podocarpus (Buddhist pine)

Discussion in 'HortForum' started by pearlshirl, May 27, 2005.

  1. pearlshirl

    pearlshirl Member

    Messages:
    6
    Likes Received:
    0
    Location:
    Nanaimo,BC,Canada
    A while ago I posted a question about a patio tree that I have which I thought was an Austrailian Pine. I recently took a branch to the nursery and they have informed me that this tree is a "Podocarpus or Buddhist Pine" and is strictly an indoor plant. I informed them that I have the tree in a large outdoor pot and it has been outside for ten years. However this spring the leaves are starting to turn yellow, then brown and then drop off. Can anyone tell me if it is okay to leave the tree outside as it is about eight feet high and also if I plant it in a larger container and feed it 20-20-20(as suggested by the nursery) if this may solve the problem of the leaves turning yellow and dropping.I also can't seem to find a picture or any information on the internet on this plant.Also the tree gets sun until about 5:00PM in summer and is protected by a pine tree which is about fifty feet high.

    A puzzled gardener
    Pearshirl
     
  2. Eric La Fountaine

    Eric La Fountaine Contributor UBC Botanical Garden Forums Administrator Forums Moderator 10 Years

    Messages:
    3,495
    Likes Received:
    205
    Location:
    Vancouver
  3. Dear Eric,

    Thank you for your prompt answer to my questions about my Podocarpus. I'm so happy that I found someone who could help me find information on it. Now I can repot it and give it some fertilizer and TLC and watch it return to a healthy looking speciman.

    Thanks again
    Pearlshirl
     
  4. Ron B

    Ron B Paragon of Plants 10 Years

    Messages:
    20,646
    Likes Received:
    528
    Location:
    WA USA (Z8)
    Why you cannot find "Podocarpus" on the internet I can't say, with 90-100 species, many of them cultivated, there is plenty of information online. Buddhist pine is one of the common names of P. macrophyllus, not difficult to find in nurseries down here. This is an outdoor plant in our region, when planted in the ground. Native to the hot summers and fertile soils of China and Japan, it can become quite pale here. Good soil in a warm position should produce the best results. One at the University of Washington, Seattle had cones recently, borne at eye level (the tree is in a planter in an underground parking garage, from which it pokes up through an opening into the light) where they were quite noticeable.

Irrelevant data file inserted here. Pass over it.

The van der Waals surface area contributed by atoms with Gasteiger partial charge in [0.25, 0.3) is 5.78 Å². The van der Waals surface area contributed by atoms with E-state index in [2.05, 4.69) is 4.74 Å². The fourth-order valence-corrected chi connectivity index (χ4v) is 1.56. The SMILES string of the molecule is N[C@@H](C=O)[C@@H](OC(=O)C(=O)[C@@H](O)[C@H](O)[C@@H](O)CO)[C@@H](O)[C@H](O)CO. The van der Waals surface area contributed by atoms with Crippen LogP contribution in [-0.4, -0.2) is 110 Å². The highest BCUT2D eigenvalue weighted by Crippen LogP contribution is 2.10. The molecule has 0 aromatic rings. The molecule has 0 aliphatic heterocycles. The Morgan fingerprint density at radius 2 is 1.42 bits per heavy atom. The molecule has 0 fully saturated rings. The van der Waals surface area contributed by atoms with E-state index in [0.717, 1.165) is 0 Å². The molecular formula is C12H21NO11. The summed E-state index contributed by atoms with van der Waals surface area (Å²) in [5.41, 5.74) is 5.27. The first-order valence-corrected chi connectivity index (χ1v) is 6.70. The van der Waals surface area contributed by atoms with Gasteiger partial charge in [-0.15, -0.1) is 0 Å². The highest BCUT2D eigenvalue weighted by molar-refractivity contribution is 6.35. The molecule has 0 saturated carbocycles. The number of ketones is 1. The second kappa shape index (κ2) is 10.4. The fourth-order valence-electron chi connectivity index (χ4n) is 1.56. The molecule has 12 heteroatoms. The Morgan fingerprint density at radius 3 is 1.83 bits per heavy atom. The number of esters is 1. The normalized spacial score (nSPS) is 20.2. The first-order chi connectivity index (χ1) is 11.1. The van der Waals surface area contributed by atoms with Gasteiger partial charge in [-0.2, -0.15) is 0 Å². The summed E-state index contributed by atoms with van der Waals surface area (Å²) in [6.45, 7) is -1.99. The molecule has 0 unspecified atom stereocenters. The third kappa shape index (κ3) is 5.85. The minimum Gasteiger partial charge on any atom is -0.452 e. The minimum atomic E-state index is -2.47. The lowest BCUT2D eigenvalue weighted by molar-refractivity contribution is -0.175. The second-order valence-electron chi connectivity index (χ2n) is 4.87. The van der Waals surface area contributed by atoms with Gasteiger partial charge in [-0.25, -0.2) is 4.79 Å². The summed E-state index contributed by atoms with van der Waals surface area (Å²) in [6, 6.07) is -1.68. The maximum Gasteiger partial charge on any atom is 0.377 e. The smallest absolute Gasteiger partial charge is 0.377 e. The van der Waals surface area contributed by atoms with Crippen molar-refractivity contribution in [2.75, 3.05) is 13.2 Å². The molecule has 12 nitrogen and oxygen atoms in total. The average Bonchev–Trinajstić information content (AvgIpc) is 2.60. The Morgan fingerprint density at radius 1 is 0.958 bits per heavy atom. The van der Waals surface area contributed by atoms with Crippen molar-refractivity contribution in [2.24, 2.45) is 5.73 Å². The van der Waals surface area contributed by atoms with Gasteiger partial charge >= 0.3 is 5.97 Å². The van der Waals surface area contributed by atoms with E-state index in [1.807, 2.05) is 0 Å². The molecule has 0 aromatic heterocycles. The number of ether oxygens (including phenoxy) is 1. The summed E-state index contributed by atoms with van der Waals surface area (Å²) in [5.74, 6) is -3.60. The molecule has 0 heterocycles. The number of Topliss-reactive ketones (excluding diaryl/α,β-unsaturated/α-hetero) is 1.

If the planter is filled with actual soil, rather than potting mix you might like to send a sample to a soils lab for analysis. 20-20-20 is pretty strong, favored by those who are growing plants in heavily watered, mostly organic (soilless) potting mixes that may rapidly become quite leached if not liberally fertilized. Your situation may call for a different fertilizer.
     
  5. mchugh

    mchugh Member

    Messages:
    1
    Likes Received:
    0
    Location:
    Nanaimo, BC Canada
    I found your post of more than a year ago when I was searching for info on buddhist pine. I recognized the small seedlings I have just bought as similar to a podocarpus that I had a few years ago. That tree was potted and I would have to cut it when it got greater than 8 - 10 feet. I was living in Toronto and sent the tree by plane to friends on Mayne Island and it was planted on their farm. Unfortunately, the tree succumbed after a winter and from deer who took a liking to scratch their heads on it. Now I am refreshed on the subject and will try my plants both indoors and outdoors (sheltered) in Nanaimo. The Xora that I sent at the same time has survived!

    I searched some the UBC posts mentioned and one suggested that the tree likes slightly acidic soil and will have yellow needles if the soil becomes alkaline.

    I have seen very large podocarpus trees in Equador including a park named after them.
     
  6. Rima

    Rima Active Member

    Messages:
    991
    Likes Received:
    0
    Location:
    Eastern Canada
    If podos are planted there with maybe some protection of established other trees, they should be o.k., but don't like staying wet at all, which is why it's yellowing. They need very good drainage. Why that other one died could have many reasons, maybe even having not been acclimated slowly enough to outdoors at the time.
     

Share This Page